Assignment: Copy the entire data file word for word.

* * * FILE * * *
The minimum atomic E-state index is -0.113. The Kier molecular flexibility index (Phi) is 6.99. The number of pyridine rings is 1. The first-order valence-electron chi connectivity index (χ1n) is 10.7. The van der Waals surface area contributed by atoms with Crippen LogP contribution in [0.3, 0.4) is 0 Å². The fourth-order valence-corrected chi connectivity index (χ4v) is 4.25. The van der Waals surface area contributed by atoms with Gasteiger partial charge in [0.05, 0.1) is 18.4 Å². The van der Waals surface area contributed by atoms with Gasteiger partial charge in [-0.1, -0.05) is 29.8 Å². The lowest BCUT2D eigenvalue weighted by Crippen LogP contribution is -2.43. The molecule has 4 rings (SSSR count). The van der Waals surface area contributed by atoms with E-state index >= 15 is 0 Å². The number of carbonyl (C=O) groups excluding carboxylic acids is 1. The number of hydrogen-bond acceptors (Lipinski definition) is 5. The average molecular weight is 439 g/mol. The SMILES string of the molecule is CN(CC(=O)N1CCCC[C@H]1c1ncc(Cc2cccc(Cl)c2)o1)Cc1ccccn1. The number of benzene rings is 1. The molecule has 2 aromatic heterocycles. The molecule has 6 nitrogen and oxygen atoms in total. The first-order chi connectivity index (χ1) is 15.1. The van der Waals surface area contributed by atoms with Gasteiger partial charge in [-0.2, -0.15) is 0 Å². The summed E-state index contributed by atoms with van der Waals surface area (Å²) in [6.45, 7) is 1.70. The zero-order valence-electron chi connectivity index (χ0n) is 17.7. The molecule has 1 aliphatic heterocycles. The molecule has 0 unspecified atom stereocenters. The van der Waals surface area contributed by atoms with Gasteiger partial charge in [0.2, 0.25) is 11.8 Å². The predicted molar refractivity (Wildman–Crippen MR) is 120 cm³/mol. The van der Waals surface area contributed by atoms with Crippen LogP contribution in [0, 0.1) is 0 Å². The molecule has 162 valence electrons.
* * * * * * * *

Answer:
The minimum atomic E-state index is -0.113. The Kier molecular flexibility index (Phi) is 6.99. The number of pyridine rings is 1. The first-order valence-electron chi connectivity index (χ1n) is 10.7. The van der Waals surface area contributed by atoms with Crippen LogP contribution in [0.3, 0.4) is 0 Å². The fourth-order valence-corrected chi connectivity index (χ4v) is 4.25. The van der Waals surface area contributed by atoms with Gasteiger partial charge in [0.05, 0.1) is 18.4 Å². The van der Waals surface area contributed by atoms with Gasteiger partial charge in [-0.1, -0.05) is 29.8 Å². The lowest BCUT2D eigenvalue weighted by Crippen LogP contribution is -2.43. The molecule has 4 rings (SSSR count). The van der Waals surface area contributed by atoms with E-state index >= 15 is 0 Å². The number of carbonyl (C=O) groups excluding carboxylic acids is 1. The number of hydrogen-bond acceptors (Lipinski definition) is 5. The average molecular weight is 439 g/mol. The SMILES string of the molecule is CN(CC(=O)N1CCCC[C@H]1c1ncc(Cc2cccc(Cl)c2)o1)Cc1ccccn1. The number of benzene rings is 1. The molecule has 2 aromatic heterocycles. The molecule has 6 nitrogen and oxygen atoms in total. The first-order chi connectivity index (χ1) is 15.1. The van der Waals surface area contributed by atoms with Gasteiger partial charge in [-0.2, -0.15) is 0 Å². The summed E-state index contributed by atoms with van der Waals surface area (Å²) in [6.45, 7) is 1.70. The zero-order valence-electron chi connectivity index (χ0n) is 17.7. The molecule has 1 aliphatic heterocycles. The molecule has 0 unspecified atom stereocenters. The van der Waals surface area contributed by atoms with Gasteiger partial charge in [0.2, 0.25) is 11.8 Å². The predicted molar refractivity (Wildman–Crippen MR) is 120 cm³/mol. The van der Waals surface area contributed by atoms with Crippen LogP contribution in [0, 0.1) is 0 Å². The molecule has 162 valence electrons.